remaining work intended to be finished before the merge.

When the voting happens on jira with a finalized merge patch, I know
exactly what I'm voting for, because it's the same review-and-commit
process that we follow every day with the extra requirement of 3 +1s.  When
it happens on email, it's less clear to me exactly what I'm voting for.

Whether the relevant voting happens on jira or email, this all comes down
to process questions around merges.  To make this more specific, here are a
few questions:

Is a 7-day voting period required?  This isn't stated in the bylaws or the
original proposal.

Does the vote begin when the devs present a finalized merge patch, or can
the vote begin earlier with intent to finish a few things before the vote
concludes?

If someone casts a binding -1, does that reset the clock on the vote?

If someone finds something that needs to be fixed, but doesn't cast a
binding -1, does that reset the clock on the vote?

Chris Nauroth
Hortonworks
http://hortonworks.com/



On Thu, Oct 24, 2013 at 2:07 PM, Aaron T. Myers <[hidden email]> wrote:

> Hi Chris,
>
> Have you read the original thread on general@ which added this to the
> bylaws? At the beginning of that thread, Jakob provided some rationale for
> the branch merge vote and requiring three +1s.
>
> Link to that vote thread here:
>
> http://mail-archives.apache.org/mod_mbox/hadoop-general/201107.mbox/%3CCADiKvVvYhSTSBDokOqvapu-OYUrVEtOC+TCaqB2faQLisDWHbA@...%3E
>
> The summary is roughly that because we might not adhere to the typical
> review process when committing to a branch (e.g. allowing non-committers
> binding +1s, or perhaps allowing CTR instead of RTC) that the act of
> merging in a development branch to trunk should require more scrutiny than
> just a single JIRA's worth of code change, and thus it's desirable to hold
> a separate merge vote which requires three +1s instead of the usual one.
>
> Best,
> Aaron
>
>
> On Fri, Oct 25, 2013 at 5:40 AM, Chris Nauroth <[hidden email]
> >wrote:
>
> > I've realized that I'm very confused about the purpose and the process of
> > merge votes.  I'd like to use this thread for clarification so that we
> all
> > know exactly what our votes on a merge thread mean.  It's possible that
> > we'll even want to reconsider whether or not merge vote threads are
> useful.
> >
> > From what I can tell, there is no concrete action taken as a result of a
> > merge vote thread.  If the vote passes, nothing happens.  If the vote
> > doesn't pass, nothing happens.  Instead, it is the +1 vote on the merge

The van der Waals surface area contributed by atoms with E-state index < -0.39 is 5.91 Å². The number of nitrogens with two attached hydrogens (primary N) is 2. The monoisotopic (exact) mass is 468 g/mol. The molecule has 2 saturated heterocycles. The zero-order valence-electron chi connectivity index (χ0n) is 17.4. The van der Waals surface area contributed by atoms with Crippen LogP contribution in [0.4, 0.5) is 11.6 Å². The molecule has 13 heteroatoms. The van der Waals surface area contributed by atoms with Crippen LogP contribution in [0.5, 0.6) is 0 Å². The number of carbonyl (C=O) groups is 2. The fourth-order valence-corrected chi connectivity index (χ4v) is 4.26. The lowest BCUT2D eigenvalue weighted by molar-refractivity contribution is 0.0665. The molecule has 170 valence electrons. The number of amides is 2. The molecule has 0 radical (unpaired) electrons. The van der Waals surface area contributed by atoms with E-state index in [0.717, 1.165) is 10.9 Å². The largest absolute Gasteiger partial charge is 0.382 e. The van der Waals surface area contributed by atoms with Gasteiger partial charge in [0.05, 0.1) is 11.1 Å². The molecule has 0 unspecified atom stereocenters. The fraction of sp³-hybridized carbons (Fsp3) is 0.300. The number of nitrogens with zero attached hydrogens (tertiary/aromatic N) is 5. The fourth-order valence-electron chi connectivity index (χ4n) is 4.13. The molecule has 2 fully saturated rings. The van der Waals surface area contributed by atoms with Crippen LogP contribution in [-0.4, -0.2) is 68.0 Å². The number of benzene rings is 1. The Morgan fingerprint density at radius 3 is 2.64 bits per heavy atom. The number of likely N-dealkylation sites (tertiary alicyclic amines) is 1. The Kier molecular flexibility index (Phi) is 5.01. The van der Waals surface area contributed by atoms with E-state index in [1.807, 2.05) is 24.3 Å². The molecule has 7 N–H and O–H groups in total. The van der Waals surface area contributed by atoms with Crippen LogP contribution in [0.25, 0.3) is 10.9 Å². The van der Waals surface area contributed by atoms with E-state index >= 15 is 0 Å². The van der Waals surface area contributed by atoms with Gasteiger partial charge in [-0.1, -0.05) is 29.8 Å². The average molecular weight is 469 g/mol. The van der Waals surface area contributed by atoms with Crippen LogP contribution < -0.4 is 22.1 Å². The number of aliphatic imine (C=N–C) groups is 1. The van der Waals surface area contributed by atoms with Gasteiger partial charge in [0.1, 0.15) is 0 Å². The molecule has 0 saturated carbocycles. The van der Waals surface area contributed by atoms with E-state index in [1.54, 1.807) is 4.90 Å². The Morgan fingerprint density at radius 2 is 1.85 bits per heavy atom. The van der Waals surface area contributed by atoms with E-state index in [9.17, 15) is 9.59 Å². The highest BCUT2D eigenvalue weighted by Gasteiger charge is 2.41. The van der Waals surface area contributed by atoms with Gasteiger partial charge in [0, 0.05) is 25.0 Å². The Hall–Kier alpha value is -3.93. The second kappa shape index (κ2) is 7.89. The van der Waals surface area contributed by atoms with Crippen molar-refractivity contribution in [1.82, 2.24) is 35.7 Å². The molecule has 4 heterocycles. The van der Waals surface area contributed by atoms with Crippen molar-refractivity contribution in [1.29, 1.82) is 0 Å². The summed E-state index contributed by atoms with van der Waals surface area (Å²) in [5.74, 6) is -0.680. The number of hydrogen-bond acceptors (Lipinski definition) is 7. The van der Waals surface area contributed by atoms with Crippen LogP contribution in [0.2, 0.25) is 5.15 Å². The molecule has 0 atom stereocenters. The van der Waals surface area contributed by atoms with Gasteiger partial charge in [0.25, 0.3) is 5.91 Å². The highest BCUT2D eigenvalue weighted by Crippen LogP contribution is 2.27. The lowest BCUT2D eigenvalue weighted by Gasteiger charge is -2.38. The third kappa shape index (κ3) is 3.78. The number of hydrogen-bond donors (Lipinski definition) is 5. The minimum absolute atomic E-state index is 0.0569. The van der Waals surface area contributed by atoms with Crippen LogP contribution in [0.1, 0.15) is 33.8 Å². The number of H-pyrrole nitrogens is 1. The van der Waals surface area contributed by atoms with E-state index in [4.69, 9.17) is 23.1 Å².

> > patch in jira that really drives action.  This differs from all other
> > voting topics, which do result in some concrete action if passed (new
> > release, change to the bylaws, etc.).  Considering that, what value do we
> > get from merge vote threads?
> >
> > It seems the merge votes could be replaced entirely by the traditional
> code
> > review and commit process.  Committers can respond directly on the
> umbrella
> > jira with +1 (or -1 and a list of what needs to be done to earn a +1).
>  The
> > merge vote threads may in fact be detrimental, because they fork relevant
> > technical discussion away from the jira and into the mailing lists.
>  Would
> > it be appropriate for us to say that the real merge vote happens on the
> > jira and do away with the process of conducting a separate vote on the
> > mailing list?
> >
> > Also, I don't see consistency in this process across sub-projects.  Merge
> > vote threads have been more frequent in HDFS than YARN.  If we continue
> to
> > use merge vote threads, then do we need to do this consistently across
> the
> > sub-projects?
> >
> > My first inclination was to review the bylaws for clarification.  The
> > bylaws don't call out merges as a separate voting topic.  Instead, merges
> > just fall under Code Change with the extra requirement of 3 +1s from
> > committers instead of 1.  Again, this sounds like activity better suited
> to
> > the jira in question, where the proposed action is to commit a code
> change,
> > and committers and contributors enter comments to vote on acceptance of
> the
> > code and related artifacts like design docs and test plans.
> >
> > Of course, there may be a need to announce that a big feature is almost
> > ready and needs more reviewers.  That could be handled by an email to the
> > dev lists, but I don't see the benefit of labeling that as a vote.  Best